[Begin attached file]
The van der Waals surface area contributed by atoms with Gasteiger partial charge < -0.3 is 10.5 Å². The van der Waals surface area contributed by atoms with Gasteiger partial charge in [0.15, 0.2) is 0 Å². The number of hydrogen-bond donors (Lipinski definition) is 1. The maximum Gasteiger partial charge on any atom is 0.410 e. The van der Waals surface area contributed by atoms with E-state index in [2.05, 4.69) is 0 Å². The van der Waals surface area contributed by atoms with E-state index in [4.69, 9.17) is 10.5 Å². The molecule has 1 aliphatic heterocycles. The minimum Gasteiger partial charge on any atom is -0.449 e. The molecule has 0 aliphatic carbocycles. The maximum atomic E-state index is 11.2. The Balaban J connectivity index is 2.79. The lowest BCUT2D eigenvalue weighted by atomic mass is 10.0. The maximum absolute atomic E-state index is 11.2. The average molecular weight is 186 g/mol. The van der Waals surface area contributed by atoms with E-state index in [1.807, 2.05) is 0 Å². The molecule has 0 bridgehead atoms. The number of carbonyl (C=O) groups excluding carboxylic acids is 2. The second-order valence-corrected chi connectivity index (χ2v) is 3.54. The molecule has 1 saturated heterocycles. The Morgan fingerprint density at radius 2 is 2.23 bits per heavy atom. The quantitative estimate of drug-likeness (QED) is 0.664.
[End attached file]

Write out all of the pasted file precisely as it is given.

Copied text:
The van der Waals surface area contributed by atoms with Gasteiger partial charge < -0.3 is 10.5 Å². The van der Waals surface area contributed by atoms with Gasteiger partial charge in [0.15, 0.2) is 0 Å². The number of hydrogen-bond donors (Lipinski definition) is 1. The maximum Gasteiger partial charge on any atom is 0.410 e. The van der Waals surface area contributed by atoms with E-state index in [2.05, 4.69) is 0 Å². The van der Waals surface area contributed by atoms with E-state index in [4.69, 9.17) is 10.5 Å². The molecule has 1 aliphatic heterocycles. The minimum Gasteiger partial charge on any atom is -0.449 e. The molecule has 0 aliphatic carbocycles. The maximum atomic E-state index is 11.2. The Balaban J connectivity index is 2.79. The lowest BCUT2D eigenvalue weighted by atomic mass is 10.0. The maximum absolute atomic E-state index is 11.2. The average molecular weight is 186 g/mol. The van der Waals surface area contributed by atoms with E-state index in [1.807, 2.05) is 0 Å². The molecule has 0 bridgehead atoms. The number of carbonyl (C=O) groups excluding carboxylic acids is 2. The second-order valence-corrected chi connectivity index (χ2v) is 3.54. The molecule has 1 saturated heterocycles. The Morgan fingerprint density at radius 2 is 2.23 bits per heavy atom. The quantitative estimate of drug-likeness (QED) is 0.664.